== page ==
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Want to maximize value? Map your automation journey


May 13, 2022

My experience helping organizations to realize the full benefits of automation shows it should be applied with an enterprise-wide perspective. A key lesson? It’s really important to create structure and prepare for scale if you want to deploy automation technologies faster, embed them across the enterprise and unleash their full potential. 

All too often I see companies jump into their automation journeys with isolated pilots and piecemeal implementations. The result? Longer implementation times, higher costs and an ROI that’s not what was expected. This can leave the business asking whether the return was really worth all the effort. 

As I’ll explain, this is where an automation roadmap can create real value. It allows your organization to steadily grow its intelligent automation capabilities and realize maximum benefits through structured and continuous innovation. 

Know where you are on the map 

One of my favorite quotes comes from Watts S. Humphrey, an icon in software engineering: “If you don't know where you are, a map won’t help.” Before a business sketches out its automation journey map, it first needs to benchmark the current level of automation maturity.  

It must also identify processes that are optimal candidates for automation. Doing so will allow the business to focus its efforts and investments on opportunities with the greatest potential for success. The right candidates will be different for every organization. But applications that present themselves as automation opportunities tend to share some common characteristics including the need for frequent and manual updates, rapid scaling, data extracts, or a high degree of personalization. 

Once opportunities have been identified, it’s time to qualify and evaluate them. In doing this, it’s incredibly important to establish a set of measurements tied to business goals to track progress and results. This can be done by assessing the value that can be achieved from automating a process versus the complexity involved in doing so. 

And remember: value isn’t just about cost savings that you can measure. Organizations could and probably should also consider qualitative measures of success. These can range from increased process performance and improved data quality to stronger governance, better control and greater standardization.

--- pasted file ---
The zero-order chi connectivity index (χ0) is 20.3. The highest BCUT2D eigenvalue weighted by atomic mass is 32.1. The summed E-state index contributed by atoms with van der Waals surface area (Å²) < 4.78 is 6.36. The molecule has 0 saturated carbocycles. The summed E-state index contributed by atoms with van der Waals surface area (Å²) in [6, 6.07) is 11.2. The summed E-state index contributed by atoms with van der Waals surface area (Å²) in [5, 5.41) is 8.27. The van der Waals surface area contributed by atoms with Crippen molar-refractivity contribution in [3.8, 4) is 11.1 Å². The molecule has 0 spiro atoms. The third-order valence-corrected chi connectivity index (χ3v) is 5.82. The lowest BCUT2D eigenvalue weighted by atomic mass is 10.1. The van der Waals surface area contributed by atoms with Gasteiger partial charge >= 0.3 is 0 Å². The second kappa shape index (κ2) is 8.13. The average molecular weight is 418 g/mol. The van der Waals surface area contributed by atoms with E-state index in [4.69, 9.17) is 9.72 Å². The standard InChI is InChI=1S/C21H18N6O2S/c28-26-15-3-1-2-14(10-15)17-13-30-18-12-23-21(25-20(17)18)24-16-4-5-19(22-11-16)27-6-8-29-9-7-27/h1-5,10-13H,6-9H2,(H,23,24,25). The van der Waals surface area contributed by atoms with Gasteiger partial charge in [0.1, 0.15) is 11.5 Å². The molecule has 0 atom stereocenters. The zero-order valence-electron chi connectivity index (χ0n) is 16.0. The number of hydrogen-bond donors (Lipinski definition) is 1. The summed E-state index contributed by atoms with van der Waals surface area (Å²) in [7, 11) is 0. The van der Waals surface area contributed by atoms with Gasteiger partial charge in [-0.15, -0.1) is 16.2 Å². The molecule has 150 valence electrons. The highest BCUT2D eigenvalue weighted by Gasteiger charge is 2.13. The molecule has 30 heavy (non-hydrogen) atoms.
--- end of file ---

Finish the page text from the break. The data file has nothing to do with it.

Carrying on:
Create your roadmap 

Once you’ve identified opportunities that your business wants to target, it’s time to lay out the roadmap. This plots the journey from today’s “as-is” automation environment to the “to-be” environment envisioned for some years into the future. 

A good roadmap should suggest the optimal pace, track and deployment strategy for automation. It should take the long-term journey into account too, covering the automation of everything that will need to be automated—at the right time and in a way that will best serve business goals. 

The journey must also include people and talent development at every step along the way. This means mandating development of new IT skills, developing them in a structured manner and creating an “automation-first” mindset throughout the company’s culture. To achieve this, there has to be an emphasis on encouraging and equipping everyone, not just IT, through ongoing learning, “fail fast” prototyping, co-creation and other kinds of continuous improvement and innovation. 

Automation Roadmap
Automation Roadmap

Follow a structured approach

I advise organizations to sketch out their roadmap on two levels: (1) progress to business results and (2) progress to greater automation maturity. For the latter, it’s best to plan this as a series of steps from where the organization is on the maturity index today to higher levels of automation maturity ahead.

Where progress to business results is concerned, you should view the journey in three phases: 

  • Phase 1: Establish. Make it a priority to assess the automation potential of processes and identify pilots for specific applications across the enterprise. 
  • Phase 2: Scale. Next, develop, deploy and scale solutions. Scaling automation capabilities demands a holistic strategy that cuts across all types of talent segments and skills. Automation should never be solely the responsibility of a small team. It has to be everyone's. That’s why, to build automation capabilities at scale, enterprise-wide investment in talent and skills is so crucial. 
  • Phase 3: Operate. My experience shows that long-term automation should be a deliberate, well thought-out process. Decision-makers at every level need to be involved in process rationalization. In this phase, a business should be extending automation coverage to maximize value realization. It’s also vital to fine-tune the ongoing automation strategy based on what happened in earlier phases. 

Scale automation for real advantage 

Keep in mind that the automation journey isn’t a straight line. And it doesn’t end once your organization has worked its way through the three phases I’ve outlined here. Driving automation at speed and scale should be a continuously evolving journey, giving the enterprise the flexibility to adapt, improve, innovate and realign along the way. Doing this through a structured roadmap with the right measurements will mean the organization is well-positioned to rapidly scale automation and leverage its full power for competitive advantage. 

 In our book "The Automation Advantage", we explore all the facets of a successful intelligent automation implementation—from strategy to sustainable transformation and measurable business benefits. Find out more at 

Rajendra Prasad (RP) is co-author with Accenture’s Dr. Bhaskar Ghosh and Gayathri Pallail of “The Automation Advantage” from McGraw Hill.


Rajendra Prasad (RP)

Chief Information and Asset Engineering Officer